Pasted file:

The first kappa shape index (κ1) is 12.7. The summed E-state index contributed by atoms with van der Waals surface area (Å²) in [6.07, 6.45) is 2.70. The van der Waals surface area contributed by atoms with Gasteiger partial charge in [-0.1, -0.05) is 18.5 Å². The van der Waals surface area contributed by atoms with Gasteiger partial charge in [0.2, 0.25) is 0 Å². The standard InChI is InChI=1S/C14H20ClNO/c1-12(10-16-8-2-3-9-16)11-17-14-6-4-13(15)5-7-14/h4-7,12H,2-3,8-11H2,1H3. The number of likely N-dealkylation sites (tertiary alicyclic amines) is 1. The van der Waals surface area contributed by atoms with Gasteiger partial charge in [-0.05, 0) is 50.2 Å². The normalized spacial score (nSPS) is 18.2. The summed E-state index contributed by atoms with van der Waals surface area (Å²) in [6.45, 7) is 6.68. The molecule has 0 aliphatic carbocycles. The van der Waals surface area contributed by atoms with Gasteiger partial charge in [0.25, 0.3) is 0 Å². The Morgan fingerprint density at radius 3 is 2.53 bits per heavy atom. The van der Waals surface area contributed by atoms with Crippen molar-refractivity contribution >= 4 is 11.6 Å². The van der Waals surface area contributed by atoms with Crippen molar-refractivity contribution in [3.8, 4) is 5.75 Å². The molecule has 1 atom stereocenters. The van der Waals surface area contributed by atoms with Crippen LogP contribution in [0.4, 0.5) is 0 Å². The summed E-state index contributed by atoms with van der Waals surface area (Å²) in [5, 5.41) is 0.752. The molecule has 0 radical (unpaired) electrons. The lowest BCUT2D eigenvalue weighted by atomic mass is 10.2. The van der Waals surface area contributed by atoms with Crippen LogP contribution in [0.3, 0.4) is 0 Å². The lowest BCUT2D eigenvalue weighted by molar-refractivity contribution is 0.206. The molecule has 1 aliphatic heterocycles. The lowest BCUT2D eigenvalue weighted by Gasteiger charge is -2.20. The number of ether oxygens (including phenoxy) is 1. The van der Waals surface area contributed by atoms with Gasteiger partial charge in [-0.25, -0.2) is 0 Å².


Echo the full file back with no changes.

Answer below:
The first kappa shape index (κ1) is 12.7. The summed E-state index contributed by atoms with van der Waals surface area (Å²) in [6.07, 6.45) is 2.70. The van der Waals surface area contributed by atoms with Gasteiger partial charge in [-0.1, -0.05) is 18.5 Å². The van der Waals surface area contributed by atoms with Gasteiger partial charge in [0.2, 0.25) is 0 Å². The standard InChI is InChI=1S/C14H20ClNO/c1-12(10-16-8-2-3-9-16)11-17-14-6-4-13(15)5-7-14/h4-7,12H,2-3,8-11H2,1H3. The number of likely N-dealkylation sites (tertiary alicyclic amines) is 1. The van der Waals surface area contributed by atoms with Gasteiger partial charge in [-0.05, 0) is 50.2 Å². The normalized spacial score (nSPS) is 18.2. The summed E-state index contributed by atoms with van der Waals surface area (Å²) in [6.45, 7) is 6.68. The molecule has 0 aliphatic carbocycles. The van der Waals surface area contributed by atoms with Gasteiger partial charge in [0.25, 0.3) is 0 Å². The Morgan fingerprint density at radius 3 is 2.53 bits per heavy atom. The van der Waals surface area contributed by atoms with Crippen molar-refractivity contribution >= 4 is 11.6 Å². The van der Waals surface area contributed by atoms with Crippen molar-refractivity contribution in [3.8, 4) is 5.75 Å². The molecule has 1 atom stereocenters. The van der Waals surface area contributed by atoms with Crippen LogP contribution in [0.4, 0.5) is 0 Å². The summed E-state index contributed by atoms with van der Waals surface area (Å²) in [5, 5.41) is 0.752. The molecule has 0 radical (unpaired) electrons. The lowest BCUT2D eigenvalue weighted by atomic mass is 10.2. The van der Waals surface area contributed by atoms with Crippen LogP contribution in [0.3, 0.4) is 0 Å². The lowest BCUT2D eigenvalue weighted by molar-refractivity contribution is 0.206. The molecule has 1 aliphatic heterocycles. The lowest BCUT2D eigenvalue weighted by Gasteiger charge is -2.20. The number of ether oxygens (including phenoxy) is 1. The van der Waals surface area contributed by atoms with Gasteiger partial charge in [-0.25, -0.2) is 0 Å².